Know Your Soils

Knowledge of your soils will make you a better farmer.

Published on: Mar 21, 2011

Farmers may be the biggest challenge on their own farms, not for what they know, but for what they don't know about their soils, the man who hosts the AgPhD show on RFD-TV told a group of producers at the Mid-South Farm & Gin Show.

The difference between the majority of farmers and soybean yield champion Kip Cullers is their commitment to finding out how to raise better crops, says Brian Hefty, a South Dakota farmer who co-hosts the popular AgPhD program with his brother.

"Kip tells me that he gets up at 4:30 a.m. every day to read and learn about how to grow better crops," Hefty says. Cullers spends the off-season speaking at farm shows and talking with farmers trying to figure out how to raise a better crop. "Our own brain and work ethic is what makes us successful," Hefty says.

AgPhD: Brian Hefty, right, dispenses ag advice on the popular RFD-TV program.
AgPhD: Brian Hefty, right, dispenses ag advice on the popular RFD-TV program.

The starting point to better crops lies in the soil and knowing the holding capacity of that soil.

Soil testing is fine; knowing how to read a soil test is better.

The Cation Exchange Capacity tells you the holding capacity of your soil. It's one of the most important things about your soil, Hefty says. The soil contains three components that contribute to its holding capacity: Type of clay, amount of clay and organic matter.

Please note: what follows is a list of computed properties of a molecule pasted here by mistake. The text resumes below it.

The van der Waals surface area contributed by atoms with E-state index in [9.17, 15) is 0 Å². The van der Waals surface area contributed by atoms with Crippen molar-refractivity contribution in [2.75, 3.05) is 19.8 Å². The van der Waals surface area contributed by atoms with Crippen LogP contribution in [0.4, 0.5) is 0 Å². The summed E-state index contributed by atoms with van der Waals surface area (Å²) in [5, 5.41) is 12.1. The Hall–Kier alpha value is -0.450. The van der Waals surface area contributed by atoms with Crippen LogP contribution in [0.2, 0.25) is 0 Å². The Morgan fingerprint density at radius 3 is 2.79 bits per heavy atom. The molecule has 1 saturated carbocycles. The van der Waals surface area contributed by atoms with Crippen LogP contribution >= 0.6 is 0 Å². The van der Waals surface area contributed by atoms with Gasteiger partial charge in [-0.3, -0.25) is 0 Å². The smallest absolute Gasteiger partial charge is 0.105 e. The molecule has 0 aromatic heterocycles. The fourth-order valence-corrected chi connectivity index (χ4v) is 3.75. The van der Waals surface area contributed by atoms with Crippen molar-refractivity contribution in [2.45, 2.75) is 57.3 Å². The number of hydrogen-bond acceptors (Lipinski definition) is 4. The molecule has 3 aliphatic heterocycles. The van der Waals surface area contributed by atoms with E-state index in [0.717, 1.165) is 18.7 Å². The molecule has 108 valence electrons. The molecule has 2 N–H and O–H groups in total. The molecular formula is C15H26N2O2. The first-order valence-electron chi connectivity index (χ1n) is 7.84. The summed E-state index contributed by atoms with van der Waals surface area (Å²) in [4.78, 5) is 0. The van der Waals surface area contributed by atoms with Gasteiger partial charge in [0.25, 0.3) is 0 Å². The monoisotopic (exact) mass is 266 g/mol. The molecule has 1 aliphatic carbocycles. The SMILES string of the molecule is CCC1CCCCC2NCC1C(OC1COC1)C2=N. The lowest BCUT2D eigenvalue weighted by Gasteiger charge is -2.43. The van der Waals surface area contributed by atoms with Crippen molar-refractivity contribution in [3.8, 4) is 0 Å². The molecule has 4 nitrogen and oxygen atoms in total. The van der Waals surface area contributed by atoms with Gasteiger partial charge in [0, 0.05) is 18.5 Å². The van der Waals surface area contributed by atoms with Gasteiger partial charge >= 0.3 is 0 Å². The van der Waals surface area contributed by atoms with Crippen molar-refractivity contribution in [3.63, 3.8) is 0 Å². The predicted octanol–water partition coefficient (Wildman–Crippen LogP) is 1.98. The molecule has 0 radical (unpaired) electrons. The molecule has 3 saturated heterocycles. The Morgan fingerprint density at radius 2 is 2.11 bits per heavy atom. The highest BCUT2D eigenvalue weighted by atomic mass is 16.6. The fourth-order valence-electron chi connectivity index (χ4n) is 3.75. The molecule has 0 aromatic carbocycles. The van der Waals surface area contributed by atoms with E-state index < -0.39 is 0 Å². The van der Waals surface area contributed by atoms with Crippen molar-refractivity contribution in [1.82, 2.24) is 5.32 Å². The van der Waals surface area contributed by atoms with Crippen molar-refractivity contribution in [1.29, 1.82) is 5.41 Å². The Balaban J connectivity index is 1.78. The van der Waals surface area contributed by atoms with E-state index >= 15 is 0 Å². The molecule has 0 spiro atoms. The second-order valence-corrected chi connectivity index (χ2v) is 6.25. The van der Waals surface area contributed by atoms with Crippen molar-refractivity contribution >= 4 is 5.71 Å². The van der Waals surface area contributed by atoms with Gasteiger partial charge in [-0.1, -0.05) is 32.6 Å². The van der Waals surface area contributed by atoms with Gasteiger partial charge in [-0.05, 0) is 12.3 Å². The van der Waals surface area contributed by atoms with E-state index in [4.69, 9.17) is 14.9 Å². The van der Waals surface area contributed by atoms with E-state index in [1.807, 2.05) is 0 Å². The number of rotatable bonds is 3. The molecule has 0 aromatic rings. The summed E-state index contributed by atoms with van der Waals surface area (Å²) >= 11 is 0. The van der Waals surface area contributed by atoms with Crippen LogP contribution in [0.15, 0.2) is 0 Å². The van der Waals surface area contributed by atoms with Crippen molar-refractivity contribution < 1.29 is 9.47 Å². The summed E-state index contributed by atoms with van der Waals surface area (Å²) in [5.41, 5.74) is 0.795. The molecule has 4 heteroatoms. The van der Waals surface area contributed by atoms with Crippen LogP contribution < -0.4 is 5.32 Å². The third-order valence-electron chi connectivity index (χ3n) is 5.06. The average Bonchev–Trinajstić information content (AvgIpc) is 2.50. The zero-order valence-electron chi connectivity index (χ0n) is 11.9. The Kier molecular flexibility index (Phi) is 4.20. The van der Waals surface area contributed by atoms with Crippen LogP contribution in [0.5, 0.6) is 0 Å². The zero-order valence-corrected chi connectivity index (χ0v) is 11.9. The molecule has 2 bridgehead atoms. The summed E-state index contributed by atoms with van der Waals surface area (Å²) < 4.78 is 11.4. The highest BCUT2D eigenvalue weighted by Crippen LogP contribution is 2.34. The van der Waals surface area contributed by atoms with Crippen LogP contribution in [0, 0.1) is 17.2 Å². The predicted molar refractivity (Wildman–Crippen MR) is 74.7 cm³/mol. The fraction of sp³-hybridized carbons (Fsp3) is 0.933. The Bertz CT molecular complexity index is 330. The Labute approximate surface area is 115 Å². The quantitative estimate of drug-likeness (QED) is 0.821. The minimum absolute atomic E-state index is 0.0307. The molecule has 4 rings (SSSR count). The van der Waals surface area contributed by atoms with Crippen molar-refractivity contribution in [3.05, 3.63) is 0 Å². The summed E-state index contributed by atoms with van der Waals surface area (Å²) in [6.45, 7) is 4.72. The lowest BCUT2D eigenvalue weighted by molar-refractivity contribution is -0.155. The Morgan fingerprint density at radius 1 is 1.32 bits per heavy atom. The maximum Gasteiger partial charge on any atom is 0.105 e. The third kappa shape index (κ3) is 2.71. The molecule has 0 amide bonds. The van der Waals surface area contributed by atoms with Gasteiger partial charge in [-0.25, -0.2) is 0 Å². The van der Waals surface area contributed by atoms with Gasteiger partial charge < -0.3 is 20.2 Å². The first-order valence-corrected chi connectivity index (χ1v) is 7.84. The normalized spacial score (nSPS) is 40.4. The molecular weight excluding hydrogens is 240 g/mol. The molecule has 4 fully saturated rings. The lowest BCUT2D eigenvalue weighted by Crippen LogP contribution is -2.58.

A soil will hold approximately 10 times its CEC. "If you're raising 150 bushel corn, you need approximately 150 bushels of nitrogen. Whatever the soil's CEC, multiple that number by 10 to find its holding capacity.

And while you're doing that, consider the object lesson of putting the negative sides of a magnet together. They repel each other, of course. The same thing happens when you apply nitrates to the soil. Both nitrates and soil are negatively charged. So, you have to have a form of nitrogen that is positively charged in order to avoid leaching in the soil. "Ammonium nitrogen is a positive charge and holds the nutrients," Hefty says.

Do not over apply N in any form, including manure. If you're thinking about applying manure, have it tested. Split applications of N work well, a little in the fall, more at planting and the remainder at sidedressing, Hefty says.

In today's high-priced fertilizer costs, a nitrogen stabilizer is a good investment in order to keep nitrogen in its ammonium form. "Nitrogen stabilizers are more likely to pay for themselves when nitrogen prices are high," Hefty says.

In order to make nitrogen use more efficient, check sulfur levels in your soil. "You need a pound of sulfur for every 12 to 15 pounds of nitrogen," Hefty says. "200 hundred bushel corn needs 50 to 60 pounds of sulfur." Because air quality is cleaner than it used to be, there's less sulfur in the air, so less lands on crops.

Micronutrients are also super important for nitrogen efficiency. Potassium, zinc and boron are important. Use plant tissue analysis to increase yield.

"Learn how to read a soil test," Hefty says. "To be a better farmer and be a good steward of the soil and avoid regulations, get the most information you can about what your soils need."